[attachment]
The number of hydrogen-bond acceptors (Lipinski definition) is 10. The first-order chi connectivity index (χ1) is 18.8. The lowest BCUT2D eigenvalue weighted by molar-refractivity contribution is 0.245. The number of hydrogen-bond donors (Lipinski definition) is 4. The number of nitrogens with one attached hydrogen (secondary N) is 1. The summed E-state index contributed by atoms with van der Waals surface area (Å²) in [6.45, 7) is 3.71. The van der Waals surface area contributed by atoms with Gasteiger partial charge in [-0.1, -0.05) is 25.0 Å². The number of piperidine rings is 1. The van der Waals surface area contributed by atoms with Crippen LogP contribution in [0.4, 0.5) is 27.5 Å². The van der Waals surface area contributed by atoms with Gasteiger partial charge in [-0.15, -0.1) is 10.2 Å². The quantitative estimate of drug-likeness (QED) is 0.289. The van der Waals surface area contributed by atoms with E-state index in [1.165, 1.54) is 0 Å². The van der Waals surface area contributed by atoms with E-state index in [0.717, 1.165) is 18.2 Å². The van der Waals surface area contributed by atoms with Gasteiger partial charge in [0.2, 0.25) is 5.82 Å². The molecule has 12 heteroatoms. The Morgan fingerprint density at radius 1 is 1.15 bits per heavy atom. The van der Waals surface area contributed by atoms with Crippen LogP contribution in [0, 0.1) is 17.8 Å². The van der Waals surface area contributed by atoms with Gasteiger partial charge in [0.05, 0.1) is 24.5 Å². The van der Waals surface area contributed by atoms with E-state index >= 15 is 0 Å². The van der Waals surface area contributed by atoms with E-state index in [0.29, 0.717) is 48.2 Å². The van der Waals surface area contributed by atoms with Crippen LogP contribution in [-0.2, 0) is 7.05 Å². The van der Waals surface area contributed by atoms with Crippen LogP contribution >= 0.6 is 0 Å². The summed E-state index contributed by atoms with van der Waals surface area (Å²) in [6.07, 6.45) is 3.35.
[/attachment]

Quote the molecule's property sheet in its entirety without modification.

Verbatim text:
The number of hydrogen-bond acceptors (Lipinski definition) is 10. The first-order chi connectivity index (χ1) is 18.8. The lowest BCUT2D eigenvalue weighted by molar-refractivity contribution is 0.245. The number of hydrogen-bond donors (Lipinski definition) is 4. The number of nitrogens with one attached hydrogen (secondary N) is 1. The summed E-state index contributed by atoms with van der Waals surface area (Å²) in [6.45, 7) is 3.71. The van der Waals surface area contributed by atoms with Gasteiger partial charge in [-0.1, -0.05) is 25.0 Å². The number of piperidine rings is 1. The van der Waals surface area contributed by atoms with Crippen LogP contribution in [0.4, 0.5) is 27.5 Å². The van der Waals surface area contributed by atoms with Gasteiger partial charge in [-0.15, -0.1) is 10.2 Å². The quantitative estimate of drug-likeness (QED) is 0.289. The van der Waals surface area contributed by atoms with E-state index in [1.165, 1.54) is 0 Å². The van der Waals surface area contributed by atoms with E-state index in [0.717, 1.165) is 18.2 Å². The van der Waals surface area contributed by atoms with Gasteiger partial charge in [0.2, 0.25) is 5.82 Å². The molecule has 12 heteroatoms. The Morgan fingerprint density at radius 1 is 1.15 bits per heavy atom. The van der Waals surface area contributed by atoms with Crippen LogP contribution in [0, 0.1) is 17.8 Å². The van der Waals surface area contributed by atoms with Gasteiger partial charge in [0.05, 0.1) is 24.5 Å². The van der Waals surface area contributed by atoms with E-state index >= 15 is 0 Å². The van der Waals surface area contributed by atoms with E-state index in [0.29, 0.717) is 48.2 Å². The van der Waals surface area contributed by atoms with Crippen LogP contribution in [-0.2, 0) is 7.05 Å². The van der Waals surface area contributed by atoms with Crippen LogP contribution >= 0.6 is 0 Å². The summed E-state index contributed by atoms with van der Waals surface area (Å²) in [6.07, 6.45) is 3.35.